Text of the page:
“The goal,” Spitzer explains, “is to make us a more efficient company, streamline our internal processes and then take us public.” The company had been listed on the Stockholm Exchange until 10 years ago. Spitzer says, “We were traded there for many, many decades, and it would not be a difficult launch from an image standpoint. So that has been the vision and the plan going forward since August of last year.”
In response to the new direction and backed by a renewed source of capital, Alfa Laval USA has been reorganized into three business divisions: Process Technology, Equipment and Parts & Service.
Prior to the restructuring, Alfa Laval’s mindset was oriented around the product. “We worshiped the product,” says Spitzer. “The product was king, and we went out and tried to find customers for our products. We took all our resources and put them into product support. The problem with our former strategy was that Alfa Laval was serving many mature markets, and sales began to stagnate. We also missed an opportunity to provide better service to our installed base.
“Now we are going to market with a customer-segment mentality.” It’s an entirely new philosophy for Alfa Laval, Spitzer admits, “but it’s much more than a marketing philosophy. We provide our customers with solutions for their processes. The creation of the new Parts & Service Division is designed to correct our lack of focus on service.”
Rather than waiting for a customer to fit its solution, Alfa Laval has become more proactive. Spitzer says, “In the organization 10 years ago, we would have heard of a need and seen if our product fit that need. If not, we would have said, ‘We’re not interested.’” Now, “we see a need and try to come up with a solution in areas where our competencies lie.”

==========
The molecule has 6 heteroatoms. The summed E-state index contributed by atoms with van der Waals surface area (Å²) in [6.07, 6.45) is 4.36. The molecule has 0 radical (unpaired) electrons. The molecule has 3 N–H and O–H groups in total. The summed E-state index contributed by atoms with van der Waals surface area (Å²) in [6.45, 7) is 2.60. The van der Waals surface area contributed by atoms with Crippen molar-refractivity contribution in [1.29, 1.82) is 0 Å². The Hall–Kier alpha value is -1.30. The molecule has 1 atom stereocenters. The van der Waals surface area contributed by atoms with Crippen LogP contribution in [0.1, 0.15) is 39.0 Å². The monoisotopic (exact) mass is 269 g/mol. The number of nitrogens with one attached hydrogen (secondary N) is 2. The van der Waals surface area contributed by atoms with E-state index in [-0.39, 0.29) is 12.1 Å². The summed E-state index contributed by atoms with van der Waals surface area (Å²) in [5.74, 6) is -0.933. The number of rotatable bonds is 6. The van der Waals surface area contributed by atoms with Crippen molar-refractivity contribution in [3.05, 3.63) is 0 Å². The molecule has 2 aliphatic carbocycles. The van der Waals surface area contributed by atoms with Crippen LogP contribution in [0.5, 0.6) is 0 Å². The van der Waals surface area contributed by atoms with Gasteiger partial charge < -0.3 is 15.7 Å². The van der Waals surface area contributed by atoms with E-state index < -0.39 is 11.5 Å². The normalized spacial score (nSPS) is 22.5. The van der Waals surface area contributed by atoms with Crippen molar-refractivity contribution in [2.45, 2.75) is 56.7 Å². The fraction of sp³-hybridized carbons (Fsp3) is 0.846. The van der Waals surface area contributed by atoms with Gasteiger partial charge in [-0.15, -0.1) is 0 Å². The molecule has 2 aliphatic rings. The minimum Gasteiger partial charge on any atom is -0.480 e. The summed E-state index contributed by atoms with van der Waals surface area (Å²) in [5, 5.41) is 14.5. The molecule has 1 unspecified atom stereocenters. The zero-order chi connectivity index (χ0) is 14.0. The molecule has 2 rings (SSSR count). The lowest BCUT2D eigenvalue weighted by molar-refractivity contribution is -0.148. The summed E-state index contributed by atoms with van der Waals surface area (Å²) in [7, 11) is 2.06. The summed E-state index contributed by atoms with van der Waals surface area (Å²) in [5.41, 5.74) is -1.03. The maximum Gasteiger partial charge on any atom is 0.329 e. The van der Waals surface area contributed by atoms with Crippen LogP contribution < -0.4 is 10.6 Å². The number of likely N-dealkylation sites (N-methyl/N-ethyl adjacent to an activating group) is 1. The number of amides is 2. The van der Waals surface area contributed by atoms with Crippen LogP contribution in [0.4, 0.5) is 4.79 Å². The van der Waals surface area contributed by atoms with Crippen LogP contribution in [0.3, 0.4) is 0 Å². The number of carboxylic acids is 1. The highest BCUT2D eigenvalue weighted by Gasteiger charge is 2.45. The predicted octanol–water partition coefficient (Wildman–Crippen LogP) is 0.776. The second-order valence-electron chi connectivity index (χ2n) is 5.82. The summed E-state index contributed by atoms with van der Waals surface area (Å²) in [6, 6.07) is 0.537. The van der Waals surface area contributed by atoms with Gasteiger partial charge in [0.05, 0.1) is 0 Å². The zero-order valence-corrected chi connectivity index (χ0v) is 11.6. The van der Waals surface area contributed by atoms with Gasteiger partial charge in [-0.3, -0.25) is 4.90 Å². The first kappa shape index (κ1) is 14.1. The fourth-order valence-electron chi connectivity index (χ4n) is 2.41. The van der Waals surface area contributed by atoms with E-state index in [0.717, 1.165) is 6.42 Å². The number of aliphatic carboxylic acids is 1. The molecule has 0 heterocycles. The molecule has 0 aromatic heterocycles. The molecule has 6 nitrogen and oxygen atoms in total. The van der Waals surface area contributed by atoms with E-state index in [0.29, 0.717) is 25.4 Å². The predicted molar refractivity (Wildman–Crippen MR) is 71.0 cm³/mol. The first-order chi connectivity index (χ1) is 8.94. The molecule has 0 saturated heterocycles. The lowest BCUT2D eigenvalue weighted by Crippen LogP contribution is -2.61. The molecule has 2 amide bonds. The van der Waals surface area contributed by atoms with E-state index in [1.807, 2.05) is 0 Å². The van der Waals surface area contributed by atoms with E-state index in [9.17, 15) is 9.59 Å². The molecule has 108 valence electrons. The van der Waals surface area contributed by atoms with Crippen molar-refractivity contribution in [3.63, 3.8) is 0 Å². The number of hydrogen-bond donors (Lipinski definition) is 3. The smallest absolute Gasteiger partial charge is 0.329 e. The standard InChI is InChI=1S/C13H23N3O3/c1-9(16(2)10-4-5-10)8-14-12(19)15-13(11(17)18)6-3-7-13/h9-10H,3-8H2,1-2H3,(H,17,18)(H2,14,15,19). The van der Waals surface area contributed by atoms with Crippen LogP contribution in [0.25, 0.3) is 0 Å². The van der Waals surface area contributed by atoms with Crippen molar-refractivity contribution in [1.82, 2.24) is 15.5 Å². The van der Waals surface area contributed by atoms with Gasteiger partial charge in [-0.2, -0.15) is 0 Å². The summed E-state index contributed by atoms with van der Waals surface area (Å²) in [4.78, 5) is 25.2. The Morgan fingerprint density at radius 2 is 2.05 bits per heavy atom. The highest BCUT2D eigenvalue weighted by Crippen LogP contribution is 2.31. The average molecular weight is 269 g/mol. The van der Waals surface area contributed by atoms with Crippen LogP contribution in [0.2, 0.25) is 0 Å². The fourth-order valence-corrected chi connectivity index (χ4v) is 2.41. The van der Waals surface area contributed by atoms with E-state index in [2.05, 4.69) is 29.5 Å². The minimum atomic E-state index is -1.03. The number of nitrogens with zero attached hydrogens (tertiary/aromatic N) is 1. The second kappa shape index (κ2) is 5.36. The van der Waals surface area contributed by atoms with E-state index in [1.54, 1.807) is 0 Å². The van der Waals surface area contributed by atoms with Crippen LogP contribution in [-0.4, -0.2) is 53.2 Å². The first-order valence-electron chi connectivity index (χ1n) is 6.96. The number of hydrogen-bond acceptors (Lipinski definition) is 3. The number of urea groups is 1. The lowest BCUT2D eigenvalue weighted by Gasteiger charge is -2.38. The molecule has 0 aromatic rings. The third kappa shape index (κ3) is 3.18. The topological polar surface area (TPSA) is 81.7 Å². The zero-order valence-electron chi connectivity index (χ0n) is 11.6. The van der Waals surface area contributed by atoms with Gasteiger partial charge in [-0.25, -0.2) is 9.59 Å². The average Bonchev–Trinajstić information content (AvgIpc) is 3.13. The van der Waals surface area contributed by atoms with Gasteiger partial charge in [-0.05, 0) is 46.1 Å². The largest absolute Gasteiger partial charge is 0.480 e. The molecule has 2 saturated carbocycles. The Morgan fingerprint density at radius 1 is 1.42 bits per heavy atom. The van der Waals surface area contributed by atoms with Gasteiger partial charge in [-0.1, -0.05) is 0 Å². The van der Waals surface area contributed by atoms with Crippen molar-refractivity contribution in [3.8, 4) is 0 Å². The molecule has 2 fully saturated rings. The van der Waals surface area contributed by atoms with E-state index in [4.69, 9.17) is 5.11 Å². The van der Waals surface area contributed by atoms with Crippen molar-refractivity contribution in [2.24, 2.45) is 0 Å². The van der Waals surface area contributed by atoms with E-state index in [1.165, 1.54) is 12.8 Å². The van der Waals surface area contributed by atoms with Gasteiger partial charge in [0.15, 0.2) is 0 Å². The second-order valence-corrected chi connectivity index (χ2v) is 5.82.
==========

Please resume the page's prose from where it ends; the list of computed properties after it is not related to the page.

Cruising for Customers
Alfa Laval executives launched the company’s new direction at the Seatrade Cruise Convention in March. The cruise industry, as well as others the team is targeting, is a potentially huge market for Alfa Laval’s products. Cruise ships are growing bigger every year, and orders for new ship construction are at a record high. And as the size of the ships grow, they literally become floating cities with the capacity to house even small factories that make specialty products for those who come aboard.
One example is the possible addition of microbreweries on luxury cruise lines. “The idea is great,” Spitzer says, “as it represents another way cruise lines may be able to attract new customers to fill the coming ultracapacity ships. Our heat exchangers, separators and fluid-handling equipment are now used by microbreweries. So if the cruise lines adopt this idea, we’ll have the products for them.”
The cooling and heating functions of Alfa Laval’s heat exchangers are also adaptable for the air-conditioning and heating demands of the ships’ huge ballrooms and casinos. The company’s separators also clean fuel oil while the heat exchangers cool the engine. “We’re already working with the major OEM engine builders,” Spitzer says, “and we have a separator developed with them for this purpose.”
Another opportunity for innovation lies in the dilemma cruise lines are currently facing: cleaning dirty bilge water to reduce pollution, and the worldwide transfer of creatures to non-native environments. It’s a problem that will have cruise lines in international hot water if a solution is not found — and Alfa Laval is working to find it. “Cruise ships are a big potential area for us. We have service centers, sales companies and repair shops literally in every major port in the world.” Spitzer says. “If they buy Alfa Laval equipment, they can get Alfa Laval service in any port of call.”
It is this kind of innovation that is the thrust behind Alfa Laval’s new vigor. This is a strong company, but it’s restructuring to make itself stronger. From its beginnings as an innovative separator manufacturer to its new start as a customer-focused solutions provider, Alfa Laval has proven itself time and again as an industry leader.